And what about the trees, which will save mankind from the coming climate cataclysm that grating Greta Thunberg expounds an enormous amount of greenhouse gases speaking about? What better way of saving the forests than to ban book publishing? Indeed, Western man, overwhelmed with the highest level of comfort and self-satisfaction ever achieved by humans, would sooner accept the end of book publishing than the end of toilet paper, which accounts for the destruction of far more trees in comparison. Indeed, considering that the average American goes through three rolls of toilet paper a week, most consumers would sooner welcome the end of paperbound books than the ability to wipe their rear ends with Canada’s lush Old Growth forests. But I digress.

And then there is all the current rage over ‘White privilege,’ to the point when it is becoming poor taste to even mention the Founding Fathers. Does anything scream ‘white privilege’ and patriarchy louder than soft creamy parchment containing the literary works of renowned Western writers, a smorgasbord of dead White guys, including Hemingway, Orwell, Cooper, Fitzgerald and Bradbury, not to mention the Shakespeares, Goethes and Dantes of more distant ages?

And who could forget Johnnes Gutenberg, the tinkering German (yes, a German!) who brought to 15th century Europe the printing press, the Medieval equivalent of the Internet. If anyone is a mortal enemy of the social justice warrior class, it is this man. For Gutenberg has given to humanity the greatest method for preserving the world’s greatest achievements from all segments of intellectual pursuit – from the geometric studies of Euclid to the philosophical pursuits of Immanuel Kant.

And here is where Google campus must tremble with absolute fear and loathing, for when an asteroid hits, or the lights go out, or a hacker strikes, or the wily algorithm decides to bury vital information down the memory hole, books will continue to sit pretty, albeit dusty, on the mantle, their essential truths untouched by the intolerant digital age. Immutable to the hacker and impervious to the social justice crowd, the truths contained in books is forever.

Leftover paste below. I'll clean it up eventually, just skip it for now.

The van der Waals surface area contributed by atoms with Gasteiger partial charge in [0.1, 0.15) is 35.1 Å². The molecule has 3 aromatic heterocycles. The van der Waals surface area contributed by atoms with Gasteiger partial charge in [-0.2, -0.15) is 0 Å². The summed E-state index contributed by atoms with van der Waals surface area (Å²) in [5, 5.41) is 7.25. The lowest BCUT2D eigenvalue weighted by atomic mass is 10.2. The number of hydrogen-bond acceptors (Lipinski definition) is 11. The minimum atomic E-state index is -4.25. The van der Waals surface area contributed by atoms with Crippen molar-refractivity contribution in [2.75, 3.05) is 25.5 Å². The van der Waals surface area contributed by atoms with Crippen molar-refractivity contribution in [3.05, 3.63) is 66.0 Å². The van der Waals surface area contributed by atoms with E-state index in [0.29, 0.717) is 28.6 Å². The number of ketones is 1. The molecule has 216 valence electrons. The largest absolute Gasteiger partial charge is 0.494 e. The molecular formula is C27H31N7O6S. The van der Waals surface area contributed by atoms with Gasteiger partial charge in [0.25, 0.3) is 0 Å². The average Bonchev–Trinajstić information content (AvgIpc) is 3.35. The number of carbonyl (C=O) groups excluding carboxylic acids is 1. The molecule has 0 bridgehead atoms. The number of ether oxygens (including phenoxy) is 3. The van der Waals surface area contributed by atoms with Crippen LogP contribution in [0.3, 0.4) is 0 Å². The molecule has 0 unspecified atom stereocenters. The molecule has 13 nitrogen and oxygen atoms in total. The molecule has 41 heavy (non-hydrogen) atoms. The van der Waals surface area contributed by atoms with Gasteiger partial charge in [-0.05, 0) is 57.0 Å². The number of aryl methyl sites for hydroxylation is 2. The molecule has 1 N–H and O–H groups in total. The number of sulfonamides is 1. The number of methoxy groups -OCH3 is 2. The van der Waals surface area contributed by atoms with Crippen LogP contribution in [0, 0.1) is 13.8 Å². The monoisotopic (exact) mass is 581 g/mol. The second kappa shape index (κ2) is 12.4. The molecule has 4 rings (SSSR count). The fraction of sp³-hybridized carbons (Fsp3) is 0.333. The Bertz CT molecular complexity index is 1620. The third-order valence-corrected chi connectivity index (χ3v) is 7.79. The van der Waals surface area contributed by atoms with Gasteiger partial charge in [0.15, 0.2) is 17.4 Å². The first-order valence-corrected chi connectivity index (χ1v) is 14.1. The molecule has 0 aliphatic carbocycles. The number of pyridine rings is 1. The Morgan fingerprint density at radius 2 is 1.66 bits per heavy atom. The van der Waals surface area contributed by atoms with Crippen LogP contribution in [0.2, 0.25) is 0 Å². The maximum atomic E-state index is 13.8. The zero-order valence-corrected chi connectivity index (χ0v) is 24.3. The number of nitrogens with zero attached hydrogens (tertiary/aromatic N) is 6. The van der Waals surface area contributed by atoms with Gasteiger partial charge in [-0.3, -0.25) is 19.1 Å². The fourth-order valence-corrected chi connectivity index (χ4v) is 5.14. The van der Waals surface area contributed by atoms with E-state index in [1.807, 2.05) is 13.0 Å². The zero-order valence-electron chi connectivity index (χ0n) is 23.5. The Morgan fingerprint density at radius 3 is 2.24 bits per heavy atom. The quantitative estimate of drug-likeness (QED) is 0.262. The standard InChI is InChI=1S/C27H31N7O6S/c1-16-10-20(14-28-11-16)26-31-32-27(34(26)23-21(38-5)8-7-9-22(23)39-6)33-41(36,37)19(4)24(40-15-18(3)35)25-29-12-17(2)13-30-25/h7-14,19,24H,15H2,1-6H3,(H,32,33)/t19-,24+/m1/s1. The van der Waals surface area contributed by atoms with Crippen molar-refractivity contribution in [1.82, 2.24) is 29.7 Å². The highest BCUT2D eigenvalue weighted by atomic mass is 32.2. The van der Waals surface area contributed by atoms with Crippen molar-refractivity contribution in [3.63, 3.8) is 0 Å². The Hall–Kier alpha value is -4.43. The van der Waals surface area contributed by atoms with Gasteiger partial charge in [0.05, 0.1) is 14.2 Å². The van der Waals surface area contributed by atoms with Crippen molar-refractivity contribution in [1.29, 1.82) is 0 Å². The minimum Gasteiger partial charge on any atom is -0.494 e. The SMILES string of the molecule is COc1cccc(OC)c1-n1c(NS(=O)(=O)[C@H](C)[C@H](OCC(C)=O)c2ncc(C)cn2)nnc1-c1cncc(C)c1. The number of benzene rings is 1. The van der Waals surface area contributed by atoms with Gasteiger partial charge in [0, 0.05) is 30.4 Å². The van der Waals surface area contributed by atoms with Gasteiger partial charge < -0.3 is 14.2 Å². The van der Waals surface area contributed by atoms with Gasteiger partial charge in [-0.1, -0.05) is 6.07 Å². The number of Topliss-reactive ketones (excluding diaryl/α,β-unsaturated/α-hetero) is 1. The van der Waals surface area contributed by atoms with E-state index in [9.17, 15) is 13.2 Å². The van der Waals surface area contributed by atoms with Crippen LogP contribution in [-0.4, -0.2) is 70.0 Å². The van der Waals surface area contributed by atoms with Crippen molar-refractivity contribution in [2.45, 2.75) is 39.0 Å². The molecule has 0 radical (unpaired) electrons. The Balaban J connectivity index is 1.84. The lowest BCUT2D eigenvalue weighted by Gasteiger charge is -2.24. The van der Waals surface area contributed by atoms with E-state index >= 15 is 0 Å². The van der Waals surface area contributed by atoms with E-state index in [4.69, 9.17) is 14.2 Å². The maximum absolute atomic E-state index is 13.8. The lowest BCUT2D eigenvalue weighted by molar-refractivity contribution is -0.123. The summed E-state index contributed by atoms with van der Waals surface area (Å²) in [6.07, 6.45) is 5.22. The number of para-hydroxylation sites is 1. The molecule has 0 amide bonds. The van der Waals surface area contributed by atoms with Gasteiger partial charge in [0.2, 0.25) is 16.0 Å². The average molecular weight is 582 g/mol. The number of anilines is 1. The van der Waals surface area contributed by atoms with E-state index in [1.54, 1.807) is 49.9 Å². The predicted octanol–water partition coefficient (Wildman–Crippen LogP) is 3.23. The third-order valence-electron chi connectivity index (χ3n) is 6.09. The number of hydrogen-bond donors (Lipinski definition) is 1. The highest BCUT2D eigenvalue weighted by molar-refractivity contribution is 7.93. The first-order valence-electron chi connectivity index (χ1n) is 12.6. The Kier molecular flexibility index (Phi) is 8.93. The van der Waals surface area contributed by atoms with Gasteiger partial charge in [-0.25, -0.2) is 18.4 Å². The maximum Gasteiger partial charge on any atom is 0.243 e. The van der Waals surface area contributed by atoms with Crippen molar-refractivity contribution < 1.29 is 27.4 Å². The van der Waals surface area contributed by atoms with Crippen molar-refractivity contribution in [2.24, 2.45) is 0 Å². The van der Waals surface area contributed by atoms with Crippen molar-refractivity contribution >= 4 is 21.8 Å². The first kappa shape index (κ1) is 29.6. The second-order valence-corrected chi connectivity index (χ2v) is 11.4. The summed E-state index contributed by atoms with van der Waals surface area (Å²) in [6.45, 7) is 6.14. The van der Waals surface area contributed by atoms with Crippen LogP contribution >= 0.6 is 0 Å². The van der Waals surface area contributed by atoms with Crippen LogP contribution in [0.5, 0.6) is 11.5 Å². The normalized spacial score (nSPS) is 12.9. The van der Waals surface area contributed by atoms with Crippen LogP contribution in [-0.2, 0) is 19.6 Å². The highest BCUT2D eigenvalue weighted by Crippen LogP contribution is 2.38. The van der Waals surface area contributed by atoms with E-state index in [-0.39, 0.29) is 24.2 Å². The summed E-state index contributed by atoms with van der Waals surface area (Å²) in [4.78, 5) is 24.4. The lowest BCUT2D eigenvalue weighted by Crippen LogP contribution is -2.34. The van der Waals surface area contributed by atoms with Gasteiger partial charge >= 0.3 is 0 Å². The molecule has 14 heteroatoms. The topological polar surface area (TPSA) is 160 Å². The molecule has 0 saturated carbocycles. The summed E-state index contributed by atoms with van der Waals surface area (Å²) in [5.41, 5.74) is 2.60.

That is why books, worn and dusty by the passage of time, are more valuable today than gold or silver. Books hold insight into a world that cannot be altered or destroyed from the distant data overlords hunkered down in Silicon Valley. Books are anchors in a storm-tossed sea of change, where it is nearly impossible to get a secure footing. Books provide harbor from the tyranny of men, hell-bent on destroying any vestige of the past so that their plans for some future dystopia will meet less resistance. Books, the ultimate source of wisdom and knowledge, handed down through the ages, remain the last bulwark against tyranny. Treasure your books and never turn them in; they’re our lifeline to a benevolent and decent future.

A World Without Books: the End Game for Social Justice Radicals?

The vast treasure trove of information contained on Google, our modern Library of Alexandria, torched by Julius Caesar’s soldiers in 48 BC, is vulnerable not only to some catastrophic event, like an asteroid strike or, potentially worse, a cloistered pimply hacker, but to the manipulations and contraventions of those who seek to rewrite world history.

The greatest threat to man is the ennui and apathy that comes with the belief that there is no great threat. And what threat could be greater than that of the leather-bound, typeface word – painstakingly and somewhat redundantly in the age of laptops and smartphones – imprinted onto the palpable, creamy pages of parchment known as books, falling into the black hole of oblivion?

In 2010, the world got a ‘canary in the coalmine’ moment with the announcement that Encyclopedia Britannica, after a 244-year-long run, would cease publication of its paper editions.

The Guardian’s obituary for the “dinosaur,” owned by Swiss banking magnate Jacqui Safra, deserves repeating.

“Its legacy winds back through centuries and across continents, past the birth of America to the waning days of the Enlightenment. It is a record of humanity’s achievements in war and peace, art and science, exploration and discovery. It has been taken to represent the sum of all human knowledge.

And now it’s going out of print.

For some readers the news will provoke malaise at the wayward course of this misguided age. Others will wonder, in the era of Wikipedia, what took the dinosaur so long to die.”